The Siege focuses on a gunman holding his children hostage over a custody battle. Panic sets in when the Frontline team learns of the siege and the entire team's priority becomes this news story. Emma, the able journalist finds the phone number of the farmhouse and ties up the phone line, Marty is attempting to sensationalise the rather "dull" footage, and Mike is running late wanting to know whether he can pick up Macdonalds on the way to work.
Mikes unawareness of the importance of the situation and its danger is exaggerated to inform the viewer that often there is a lack of professionalism within Current affairs programs, as the presenter, Mike, is merely a voice to the program.
This lack of professionalism is often concealed by an impression of intellectual authority. This falsehood is created by simple techniques cleverly framed on camera. "We have got a psychology student
well he is mature aged and has got a beard" says Kate, Brian replies-"Ok, well slap him in front of a bookcase". In this case the bookcase is used to create an image of a knowledgeable and credible expert; generally the bookcase background is associated with interviews with people such as professors, doctors and politicians.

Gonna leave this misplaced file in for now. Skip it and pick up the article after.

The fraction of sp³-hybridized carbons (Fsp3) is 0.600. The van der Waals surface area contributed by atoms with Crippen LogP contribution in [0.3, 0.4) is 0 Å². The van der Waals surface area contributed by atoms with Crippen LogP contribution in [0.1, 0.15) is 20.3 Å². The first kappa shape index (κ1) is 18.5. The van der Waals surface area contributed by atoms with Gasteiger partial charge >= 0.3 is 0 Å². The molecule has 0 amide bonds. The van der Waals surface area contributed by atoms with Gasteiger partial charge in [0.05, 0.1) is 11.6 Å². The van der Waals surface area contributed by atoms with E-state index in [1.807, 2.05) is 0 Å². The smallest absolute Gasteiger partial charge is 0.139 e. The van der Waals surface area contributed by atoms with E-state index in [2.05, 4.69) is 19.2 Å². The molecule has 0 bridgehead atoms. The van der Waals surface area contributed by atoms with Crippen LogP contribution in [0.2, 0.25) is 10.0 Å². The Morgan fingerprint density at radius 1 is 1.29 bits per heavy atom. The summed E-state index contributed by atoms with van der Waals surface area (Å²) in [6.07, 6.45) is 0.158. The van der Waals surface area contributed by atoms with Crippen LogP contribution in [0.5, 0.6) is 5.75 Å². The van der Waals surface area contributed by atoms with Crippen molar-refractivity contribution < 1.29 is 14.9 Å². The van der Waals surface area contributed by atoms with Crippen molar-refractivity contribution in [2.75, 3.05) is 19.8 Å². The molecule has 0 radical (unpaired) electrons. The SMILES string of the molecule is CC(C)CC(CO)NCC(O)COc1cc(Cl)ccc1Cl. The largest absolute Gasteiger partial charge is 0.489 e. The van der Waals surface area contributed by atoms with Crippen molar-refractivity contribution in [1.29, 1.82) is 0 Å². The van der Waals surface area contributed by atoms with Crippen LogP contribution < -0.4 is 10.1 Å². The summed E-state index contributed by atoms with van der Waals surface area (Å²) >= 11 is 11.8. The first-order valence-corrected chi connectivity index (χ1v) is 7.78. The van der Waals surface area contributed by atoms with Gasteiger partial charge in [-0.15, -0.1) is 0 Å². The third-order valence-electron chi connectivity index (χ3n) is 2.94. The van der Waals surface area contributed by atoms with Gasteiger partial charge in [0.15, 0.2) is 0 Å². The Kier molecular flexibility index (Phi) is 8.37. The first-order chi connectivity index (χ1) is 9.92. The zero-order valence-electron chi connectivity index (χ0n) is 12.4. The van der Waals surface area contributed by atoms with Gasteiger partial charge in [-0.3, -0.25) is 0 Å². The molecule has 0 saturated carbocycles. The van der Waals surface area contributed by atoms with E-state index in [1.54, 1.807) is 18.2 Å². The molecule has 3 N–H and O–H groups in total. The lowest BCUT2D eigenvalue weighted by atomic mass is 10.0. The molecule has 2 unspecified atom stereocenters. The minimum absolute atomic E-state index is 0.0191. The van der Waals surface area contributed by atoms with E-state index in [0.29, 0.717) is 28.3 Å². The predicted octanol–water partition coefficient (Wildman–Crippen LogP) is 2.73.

The team is willing to go to any lengths to manipulate the truth to achieve the most sensational story. Martin crouches in front of the house to create a fake impression of danger "Crouching, because it makes me look like I'm in danger", his cameraman replies with "Mate the gunman is 5km away". Martin replies with "Shut up its dark, no ones going to know" clearly shows the manipulation of truth to create a more interesting story. When Mike concludes his live feed from Martin he finishes with "Martin Di Stazio, Live from the line of fire" a term generally associated with soldiers under attack in war, thereby creating a false, and totally fabricated context.
The questioning of morality of Frontline's activities by a radio interviewer and the Police...
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